fvwm-config-2.2.2-sol7-sparc-root.gz My fvwm CDE configuration package.  It requires the fvwm package above as a dependancy.  It installs in /.  The postinstall script will check for the base install directory of fvwm, so if you don't install fvwm in /usr/local, postinstall should be able to figure that out on it's own and make the necessary changes to the configuration files.  (This has never been tested, of course.)  On my system, /usr/local is mounted via nfs from a local file server.  Because of this, if postinstall doesn't find fvwm in the package database, it assumes that it's in /usr/local and goes ahead with the installation.  This works great for me, but pay attemtion or it may cause you a big headache.
vtwm-5.3-sol7-sparc-local.gz My vtwm binary package.
vtwm-config-5.3-sol7-sparc-root.gz My vtwm CDE configuration package.

 
Solaris Packaging System: Playing with packages - pkgadd and pkginfo

Solaris uses a package management system for installing, removing, checking and maintenance of software installed on the system.  You can also use the package management programs to install and even disect the packages that I have above. I'll assume that you know nothing about it and proceed from there.  (That's usually the only safe assumption that I have ever been able to make!)
 
 
(1) Download the packages: In Netscape, hold down the shift key and click on the file you'd like to download.  Since this is about installing CDE logins, I'll use fvwm-config-2.2.2-sol7-sparc-root.gz as my example.
(2) Uncompress the file: gunzip fvwm-config-2.2.2-sol7-sparc-root.gz
This will create the file fvwm-config-2.2.2-sol7-sparc-root.  This is what Solaris calls a package spool file.
(3) As with any package, you will need to know the package name before you can install it.  The package name may not be the same as the spool file's filename.  (Like SUNWaccu, how do you know what that is?)  This is because you are restricted to only 9 characters for a package name.  To find out the name of the package in a spool file, type the following:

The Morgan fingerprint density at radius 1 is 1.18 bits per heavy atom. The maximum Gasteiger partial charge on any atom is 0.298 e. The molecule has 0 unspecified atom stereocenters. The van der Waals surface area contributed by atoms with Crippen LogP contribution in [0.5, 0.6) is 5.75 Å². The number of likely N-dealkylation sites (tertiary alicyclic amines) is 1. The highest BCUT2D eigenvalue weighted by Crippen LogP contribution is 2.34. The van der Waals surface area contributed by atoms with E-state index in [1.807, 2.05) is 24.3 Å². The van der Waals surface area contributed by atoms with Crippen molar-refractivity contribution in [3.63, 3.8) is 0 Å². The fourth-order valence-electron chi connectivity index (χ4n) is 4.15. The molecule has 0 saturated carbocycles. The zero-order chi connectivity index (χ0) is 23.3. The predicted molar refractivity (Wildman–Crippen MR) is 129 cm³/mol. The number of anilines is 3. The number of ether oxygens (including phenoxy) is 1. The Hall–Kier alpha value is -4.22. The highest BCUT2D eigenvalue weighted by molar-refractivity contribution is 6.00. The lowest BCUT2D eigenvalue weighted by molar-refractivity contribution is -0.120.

pkginfo -d ./fvwm-config-2.2.2-sol7-sparc-root
You will see output like this:
application fvwmcfg        fvwm-config
The part you're interested in is the second field: fvwmcfg.
(4) To install the package, type the following:
pkgadd -d ./fvwm-config-2.2.2-sol7-sparc-root fvwmcfg
This tells Solaris to install the package fvwmcfg which lives inside the spool file fvwm-config-2.2.2-sol7-sparc-root.
(5) If you want to take a look at the package's contents and see the files that I've used, type:
pkgadd -s . -d ./fvwm-config-2.2.2-sol7-sparc-root fvwmcfg
This tells Solaris that you want to install the contents of the spool file -- i.e. un-spool it -- into the directory ./

Once this command has completed, you 'll have a directory called ./fvwmcfg, in which lives the package.  Inside you'll find the following directory structure:
 
./fvwmcfg/pkginfo (package information file)
./fvwmcfg/pkgmap (package manifest, contains a list of all the files in the package and the file's ownership/permissions)
./fvwmcfg/install/ (package install/uninstall scripts)
./fvwmcfg/reloc/ (files to install -- this is where the good stuff is)

Of all this mess, the stuff to look at is in ./fvwmcfg/reloc/ and the file ./fvwmcfg/install/postinstall.

NOTE: You cannot simply copy these files into place!

This is for your edification only, for those who want to see how I made the package.  These files contain strings like "@FVWM_BASEDIR@", which are nonsense strings.  They are processed by the postinstall script which replaces these strings with the directory names of where the programs live.  Specifically, on my system, "@FVWM_BASEDIR@" becomes /usr/local.  There are other strings which are processed in a similar fashion, namely "@SSH_BASEDIR@", "@PKG_INSTALL_ROOT@", and "@CLIENT_BASEDIR@".  If this isn't apparent, then take a close look at ./fvwmcfg/install/postinstall.  You'll see a for loop with a call to /bin/sed in it.  This is where these strings are being processed.

(You can ignore the SSH_BASEDIR reference and the scripts should work just fine.; "@SSH_BASEDIR@" will be replaced with an empty string, "".)

For more information on Solaris packaging, take a look at Creating pkgadd Software Packages at sunfreeware.com, and the Application Packaging Developer's Guide at docs.sun.com.

Take care, God bless, and don't let the Y2K bug bit28@#&*^

NO CARRIER